Abuse of power and abusive supervision is a topic in the literature that there is no lack of. Throughout the readings in COR 301, the readings have shown repeated abuse of power. “Cleansing My Abuse: A reparative Response Model of Perpetration Abusive Supervisor Behavior” makes me wonder what if people hundreds of years ago knew about the reparative response model and moral cleansing theory, would the endings be different. For example, Exodus tells a story about a person with power who self-destructs with selfishness and animosity. In Exodus, Pharaoh is the person in the rule of Egypt, but he rules with evil. All his actions are formulated with evil, selfishness, and animosity. Pharaoh conducted abusive supervision in Egypt. Pharaoh let his selfishness and animosity get in the way of his reign. His selfishness and animosity end up causing his self-destruction. Moses and God put an end to Pharaoh’s abuse of power, but Pharaoh is the one who ultimately pulls the trigger. It is difficult to see the reparative response model and moral cleansing theory reform and help a self-destructing situation.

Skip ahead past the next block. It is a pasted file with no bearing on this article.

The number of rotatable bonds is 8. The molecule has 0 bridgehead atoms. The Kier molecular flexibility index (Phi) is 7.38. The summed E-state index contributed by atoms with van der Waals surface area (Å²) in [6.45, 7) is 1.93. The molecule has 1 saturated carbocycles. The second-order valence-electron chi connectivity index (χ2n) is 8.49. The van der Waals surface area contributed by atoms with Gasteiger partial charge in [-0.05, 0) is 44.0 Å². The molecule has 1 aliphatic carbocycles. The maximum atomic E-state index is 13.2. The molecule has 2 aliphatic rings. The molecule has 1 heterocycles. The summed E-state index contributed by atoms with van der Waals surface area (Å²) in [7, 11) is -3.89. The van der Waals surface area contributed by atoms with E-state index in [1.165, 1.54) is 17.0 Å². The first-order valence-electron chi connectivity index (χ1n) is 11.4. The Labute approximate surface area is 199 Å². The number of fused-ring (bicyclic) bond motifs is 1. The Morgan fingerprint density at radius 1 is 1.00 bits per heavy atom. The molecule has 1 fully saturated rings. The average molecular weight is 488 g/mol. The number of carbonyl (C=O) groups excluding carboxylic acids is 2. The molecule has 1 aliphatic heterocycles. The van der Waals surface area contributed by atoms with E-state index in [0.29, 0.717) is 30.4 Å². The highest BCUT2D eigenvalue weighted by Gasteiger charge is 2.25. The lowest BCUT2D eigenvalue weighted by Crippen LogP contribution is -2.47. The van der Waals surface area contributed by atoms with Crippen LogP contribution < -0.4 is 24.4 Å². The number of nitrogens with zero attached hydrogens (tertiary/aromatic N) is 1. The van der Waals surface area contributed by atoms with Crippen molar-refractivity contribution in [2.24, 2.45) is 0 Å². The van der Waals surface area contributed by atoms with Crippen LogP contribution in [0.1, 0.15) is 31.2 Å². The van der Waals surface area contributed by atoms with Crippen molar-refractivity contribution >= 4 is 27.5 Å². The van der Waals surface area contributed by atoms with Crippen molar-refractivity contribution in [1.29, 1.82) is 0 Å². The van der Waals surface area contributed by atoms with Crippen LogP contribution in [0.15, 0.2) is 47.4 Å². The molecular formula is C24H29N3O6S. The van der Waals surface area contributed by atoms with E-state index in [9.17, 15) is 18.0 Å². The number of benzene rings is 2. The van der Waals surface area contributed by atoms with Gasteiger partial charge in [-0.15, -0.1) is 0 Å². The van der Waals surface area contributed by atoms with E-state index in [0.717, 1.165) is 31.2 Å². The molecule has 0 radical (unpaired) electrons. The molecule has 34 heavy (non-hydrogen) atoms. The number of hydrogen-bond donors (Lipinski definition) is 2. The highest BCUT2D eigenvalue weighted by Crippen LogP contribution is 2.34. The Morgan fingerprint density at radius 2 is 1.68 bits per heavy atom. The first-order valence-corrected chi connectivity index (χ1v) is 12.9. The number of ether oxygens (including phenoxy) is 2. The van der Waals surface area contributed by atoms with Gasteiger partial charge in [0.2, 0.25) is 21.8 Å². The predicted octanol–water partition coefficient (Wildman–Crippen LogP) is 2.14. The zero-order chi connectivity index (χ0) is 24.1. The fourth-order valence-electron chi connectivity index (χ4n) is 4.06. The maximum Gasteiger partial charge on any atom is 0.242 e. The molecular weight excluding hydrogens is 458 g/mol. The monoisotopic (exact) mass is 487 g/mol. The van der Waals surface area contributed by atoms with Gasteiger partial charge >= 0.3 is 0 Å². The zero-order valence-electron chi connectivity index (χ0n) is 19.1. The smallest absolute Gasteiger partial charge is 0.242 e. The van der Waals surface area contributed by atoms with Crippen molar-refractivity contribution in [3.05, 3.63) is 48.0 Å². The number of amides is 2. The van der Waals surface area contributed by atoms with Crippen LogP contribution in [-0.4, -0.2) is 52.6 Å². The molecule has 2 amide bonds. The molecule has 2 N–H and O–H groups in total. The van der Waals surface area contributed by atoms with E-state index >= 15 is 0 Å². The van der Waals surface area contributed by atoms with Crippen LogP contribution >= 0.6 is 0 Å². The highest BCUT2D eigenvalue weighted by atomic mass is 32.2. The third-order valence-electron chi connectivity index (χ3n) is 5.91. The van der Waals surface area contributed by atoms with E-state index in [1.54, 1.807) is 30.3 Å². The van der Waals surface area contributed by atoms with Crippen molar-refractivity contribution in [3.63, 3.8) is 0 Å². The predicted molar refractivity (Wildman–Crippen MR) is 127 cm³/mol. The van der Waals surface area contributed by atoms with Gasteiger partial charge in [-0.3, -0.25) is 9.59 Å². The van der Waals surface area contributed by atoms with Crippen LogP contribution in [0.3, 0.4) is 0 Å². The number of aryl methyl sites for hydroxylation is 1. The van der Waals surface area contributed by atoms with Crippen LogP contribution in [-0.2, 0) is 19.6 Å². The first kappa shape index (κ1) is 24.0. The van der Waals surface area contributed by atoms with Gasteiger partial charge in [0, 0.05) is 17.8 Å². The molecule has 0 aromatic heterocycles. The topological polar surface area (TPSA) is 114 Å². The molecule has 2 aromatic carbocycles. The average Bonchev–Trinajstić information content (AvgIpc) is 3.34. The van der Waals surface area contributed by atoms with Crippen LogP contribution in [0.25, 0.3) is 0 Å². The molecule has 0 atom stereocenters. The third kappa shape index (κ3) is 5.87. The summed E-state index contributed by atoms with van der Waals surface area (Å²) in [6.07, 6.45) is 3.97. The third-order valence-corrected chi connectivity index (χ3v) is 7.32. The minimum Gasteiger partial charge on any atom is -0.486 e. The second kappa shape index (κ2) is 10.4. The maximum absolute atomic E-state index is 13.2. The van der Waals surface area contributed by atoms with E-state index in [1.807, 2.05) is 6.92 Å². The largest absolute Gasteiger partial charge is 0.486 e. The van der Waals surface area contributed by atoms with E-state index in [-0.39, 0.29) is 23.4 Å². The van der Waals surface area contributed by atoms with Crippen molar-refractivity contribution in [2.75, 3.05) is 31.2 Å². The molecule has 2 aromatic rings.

“Cleansing My Abuse: A reparative Response Model of Perpetration Abusive Supervisor Behavior” is a well-developed article in the Journal of Applied Psychology that analyzes the effect on abusive supervision and how it can be reparative. They conduct multiplex studies that support their idea that abusive behavior can lead to reparative action soon after. They have charts and diagrams that display scales that measure moral courage, guiltiness, reparative behavior, and abusive behavior. All their evidence is used to support their claim when abusive supervision is morally challenging supervisors themselves with reparative action. Research like this makes readers wonder how Pharaoh and Moses could have handled situations differently. Perhaps if Pharaoh’s reign was longer, he would have been morally challenged and released the Israelites on his own.